As he neared the edge of the crowd, Ian could hear a loud voice preaching some kind of sermon. He bristled from the inside out. The very thought of God encouraged his guilt and tempted him to turn back to the pub, where he could purchase the means to drown out the taunting voices of shame that had taken up comfortable residence in his tortured mind.
Nevertheless, with a few of his remaining coins, Ian purchases a copy of the book from which the “preacher” is quoting, an act that somehow gives this troubled prodigal the courage to leave the dark alleyways of London and begin the long journey home — home to his beloved Brierley and to the woman whose heart he hopes to win.
Little does he realize the impact this book will have on him and his family as they struggle with the grim consequences of unrestrained compulsions and passions, and the seemingly insurmountable challenges of mental illness. As the threads that hold the tapestry of the MacBrier family together threaten to unravel, Ian realizes that . . . The Book of Mormon had been destined to come into his hands, and he was destined to follow where it led him.
In The Wanderer, set in the lush highlands of nineteenth-century Scotland, Anita Stansfield is at her storytelling best. Filled with past regrets and new beginnings, this volume is an extraordinary journey toward faith and peace — a sweeping emotional experience from start to finish.
|Published||Covenant Communications (February 1, 2011)|
I was swept away in this book, and could not put it down. You can truly relate to Ian and his desire to reconnect with his family and make amends for the hurt that he has caused them. It is also very powerful in the way he feels and recognizes the spirit connecting with him and guiding him to both forgive himself, but reach for something more. I absolutely loved it, and cannot wait to read the next one in the series!!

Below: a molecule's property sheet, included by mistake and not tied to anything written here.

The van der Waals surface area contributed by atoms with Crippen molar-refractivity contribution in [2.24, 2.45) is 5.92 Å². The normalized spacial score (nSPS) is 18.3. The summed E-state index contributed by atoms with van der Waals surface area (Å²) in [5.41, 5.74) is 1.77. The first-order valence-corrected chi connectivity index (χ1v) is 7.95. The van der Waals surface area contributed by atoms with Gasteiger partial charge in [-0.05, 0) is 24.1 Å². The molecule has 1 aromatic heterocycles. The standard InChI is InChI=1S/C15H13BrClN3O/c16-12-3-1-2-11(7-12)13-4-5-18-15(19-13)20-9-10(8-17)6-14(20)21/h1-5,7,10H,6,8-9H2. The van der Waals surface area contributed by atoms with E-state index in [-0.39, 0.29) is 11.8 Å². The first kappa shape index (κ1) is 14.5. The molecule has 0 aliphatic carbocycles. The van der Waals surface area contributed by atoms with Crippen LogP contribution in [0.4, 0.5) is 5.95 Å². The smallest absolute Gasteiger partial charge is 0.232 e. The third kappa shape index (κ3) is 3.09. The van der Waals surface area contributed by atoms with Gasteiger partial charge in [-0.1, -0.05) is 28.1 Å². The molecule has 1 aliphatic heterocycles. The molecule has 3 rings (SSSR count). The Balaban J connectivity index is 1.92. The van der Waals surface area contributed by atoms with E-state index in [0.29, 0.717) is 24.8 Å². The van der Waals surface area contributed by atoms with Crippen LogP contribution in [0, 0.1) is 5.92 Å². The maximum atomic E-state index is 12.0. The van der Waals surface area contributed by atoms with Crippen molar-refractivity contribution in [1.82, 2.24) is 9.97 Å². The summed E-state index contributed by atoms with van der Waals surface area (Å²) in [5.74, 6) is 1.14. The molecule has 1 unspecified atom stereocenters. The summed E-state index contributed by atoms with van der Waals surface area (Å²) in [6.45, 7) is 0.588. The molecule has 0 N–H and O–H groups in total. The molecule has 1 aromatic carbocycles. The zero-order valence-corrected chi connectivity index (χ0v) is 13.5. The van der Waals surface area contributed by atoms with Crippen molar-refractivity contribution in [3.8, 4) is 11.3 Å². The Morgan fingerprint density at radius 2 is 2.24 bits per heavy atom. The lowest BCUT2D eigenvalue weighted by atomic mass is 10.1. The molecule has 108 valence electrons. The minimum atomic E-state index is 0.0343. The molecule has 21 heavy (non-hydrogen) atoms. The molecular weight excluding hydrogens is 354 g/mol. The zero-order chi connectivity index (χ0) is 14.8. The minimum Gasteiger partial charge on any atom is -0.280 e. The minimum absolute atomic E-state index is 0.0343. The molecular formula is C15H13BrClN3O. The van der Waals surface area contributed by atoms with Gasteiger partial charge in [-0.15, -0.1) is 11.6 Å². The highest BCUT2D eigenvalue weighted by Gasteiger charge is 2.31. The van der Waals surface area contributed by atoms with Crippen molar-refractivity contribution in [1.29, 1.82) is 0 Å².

When Ian awakes from a drunken stupor in a deserted London alley, he is thankful to be alive. “Dear God,” he says aloud. “Help me.” Ian wanders near a crowd and hears words of hope that draw him forward. Ian lingers after the crowd disperses and talks with the preachers. “Might I purchase a copy of your book?” he inquires. His purchase is made quickly and Ian stuffs the book with his other few belongings. Filled with a longing to return home, to make right the wrongs of the past, he spends the last of his funds for the passage by coach.
This is a story of forgiveness, love, redemption and starting over. When Ian is making positive steps, more challenges surface and the struggles increase.
The Wanderer is the first book in the Shadows of Brierley Series. I can’t wait to read the rest!
From start to finish this was a book that was hard to put down. Never knew what to expect, but for me that makes it worth reading. Anita Stansfield ceases to amaze me with her work, and once again she has proven me correct there. Can't wait for the next one to come out to see what else she has in store for my imagination.